Analyzing Google +, Authorship and Snippets
Google+, Authorship and Snippets are an integral part of Google’s search engine results pages (SERPs), so understanding them thoroughly is vital for an effective search engine optimization (SEO) campaign. Even if a website does not incorporate them fully, the webmaster must be careful not be negatively influenced by them. Here is an analysis of the positive and negative effects of these three elements.
Google Inc.’s social network, Google+, possesses some really powerful features that could (but might not as well) topple Facebook from the top. First of all, Google+ allows users to share content, such as links, articles or pictures, without any character or size restrictions, and to a specific set of Groups rather than everybody. This is much better than Twitter, which limits posts to a certain number of characters, and Facebook, with its privacy issues. Google+ can therefore present information in a tidy data flow and will be useful to business as a marketing tool1. It can also help users hide certain information from relatives or work colleagues. Additionally, its Hangout enables group video chat, which will be useful in all environments. Finally, Google Photos, formerly Picasa, enables seamless photo sharing and distribution.
Authorship in Google is a sure way to ensure that your content will not be stolen or copied, thus making you lose a portion of your organic traffic. This technique will also help you protect yourself from negative SEO, where the content and articles of your website are stolen before the Googlebot can index them. Articles with confirmed authorship rank in the SERPs, so it works much like SEO.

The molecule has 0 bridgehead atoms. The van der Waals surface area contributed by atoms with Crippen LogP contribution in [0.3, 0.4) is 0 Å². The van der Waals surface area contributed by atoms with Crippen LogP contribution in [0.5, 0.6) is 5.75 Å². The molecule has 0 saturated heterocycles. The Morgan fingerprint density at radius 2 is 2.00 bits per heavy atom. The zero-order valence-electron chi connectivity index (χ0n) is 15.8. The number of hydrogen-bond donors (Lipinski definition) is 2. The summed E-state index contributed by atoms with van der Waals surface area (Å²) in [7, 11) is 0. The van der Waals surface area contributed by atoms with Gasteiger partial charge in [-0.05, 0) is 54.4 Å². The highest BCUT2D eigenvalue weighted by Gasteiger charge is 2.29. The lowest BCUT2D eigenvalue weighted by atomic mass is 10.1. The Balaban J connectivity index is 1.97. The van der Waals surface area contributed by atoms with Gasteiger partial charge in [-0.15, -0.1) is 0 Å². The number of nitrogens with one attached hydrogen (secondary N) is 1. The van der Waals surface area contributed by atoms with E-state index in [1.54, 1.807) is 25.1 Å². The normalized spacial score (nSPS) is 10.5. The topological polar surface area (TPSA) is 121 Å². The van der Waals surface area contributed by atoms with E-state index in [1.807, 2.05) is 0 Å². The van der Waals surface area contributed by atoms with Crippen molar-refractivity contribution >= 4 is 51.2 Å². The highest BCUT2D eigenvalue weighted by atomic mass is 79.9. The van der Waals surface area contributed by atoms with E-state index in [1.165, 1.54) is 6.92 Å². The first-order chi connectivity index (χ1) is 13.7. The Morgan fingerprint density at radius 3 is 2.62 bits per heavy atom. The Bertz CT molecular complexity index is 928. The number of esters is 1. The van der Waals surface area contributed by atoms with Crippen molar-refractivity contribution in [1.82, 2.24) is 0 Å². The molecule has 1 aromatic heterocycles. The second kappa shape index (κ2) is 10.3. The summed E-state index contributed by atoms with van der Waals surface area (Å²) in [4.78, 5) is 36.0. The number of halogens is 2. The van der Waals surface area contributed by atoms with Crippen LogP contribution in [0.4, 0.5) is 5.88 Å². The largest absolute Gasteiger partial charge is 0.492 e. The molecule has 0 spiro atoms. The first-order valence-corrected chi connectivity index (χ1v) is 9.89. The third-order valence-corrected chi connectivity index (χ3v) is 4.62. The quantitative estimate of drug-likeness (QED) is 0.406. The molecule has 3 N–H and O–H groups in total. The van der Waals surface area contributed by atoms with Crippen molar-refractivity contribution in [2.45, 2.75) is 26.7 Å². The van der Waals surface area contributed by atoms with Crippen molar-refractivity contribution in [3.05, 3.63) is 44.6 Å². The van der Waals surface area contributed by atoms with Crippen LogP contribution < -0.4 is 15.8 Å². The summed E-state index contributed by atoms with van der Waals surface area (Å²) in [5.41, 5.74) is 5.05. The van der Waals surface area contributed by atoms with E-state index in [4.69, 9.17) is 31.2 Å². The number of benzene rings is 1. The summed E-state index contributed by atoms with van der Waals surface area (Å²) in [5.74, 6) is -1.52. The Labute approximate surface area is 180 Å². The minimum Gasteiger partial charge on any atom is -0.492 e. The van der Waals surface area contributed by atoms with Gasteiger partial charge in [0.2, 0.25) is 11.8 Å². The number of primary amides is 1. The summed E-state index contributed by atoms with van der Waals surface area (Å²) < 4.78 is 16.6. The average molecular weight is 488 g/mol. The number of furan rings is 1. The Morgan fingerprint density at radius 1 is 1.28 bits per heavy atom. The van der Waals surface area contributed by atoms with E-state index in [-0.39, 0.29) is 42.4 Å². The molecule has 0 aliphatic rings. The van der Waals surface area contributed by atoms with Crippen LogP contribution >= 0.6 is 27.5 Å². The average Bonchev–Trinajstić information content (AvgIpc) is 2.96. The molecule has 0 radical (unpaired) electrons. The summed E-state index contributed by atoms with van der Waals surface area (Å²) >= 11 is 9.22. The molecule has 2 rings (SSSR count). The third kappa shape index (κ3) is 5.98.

In order to confirm authorship of an article, the author or webmaster needs an established Google+ account. Having registered an account, you should go to “Profile, and then “About,” and select the option to edit his profile. Under the line “Contributor To,” you should write down all the websites you contribute to and with which you want to be associated2. Be careful of some content sharing websites such as Helium.com and HubPages.com, where other authors might try to pass off their work as yours to gain more traffic. Then, on each new article link, add your by-line to your Google+ account. Each high-ranking article will give more authenticity to your name and better standing to other articles. Another possibility is to place the rel=author tag on the head of your website3.
The snippet is a body of text that is unique for every item in the SERPs. The snippet is keyword specific, which means that a website can be presented by different snippets according to what keywords the user inputs4. The snippet usually begins with the date the post was created, as Google is extremely adept at locating the creation date. Ellipses signal that some words were omitted, or that the snippet is a mixture of different words from the same page, while an ellipsis at the beginning means that the snippet comes from a larger body of text.
Snippets are usually short in length, around 156 characters, but this is a general rule. More marginal queries, or results deep within the SERPs span three to four lines. Although the webmaster cannot directly influence what Google puts in the snippet, he can help the algorithms by writing a keyword packed and informative meta tag description. By default, Google uses that if it cannot find the keywords on a specific page. However, be sure to make it high quality because Google’s algorithms have a strong aversion to low quality meta tags. Note that accurate meta tags do not affect standing in SERPs, but only improve the click through rates.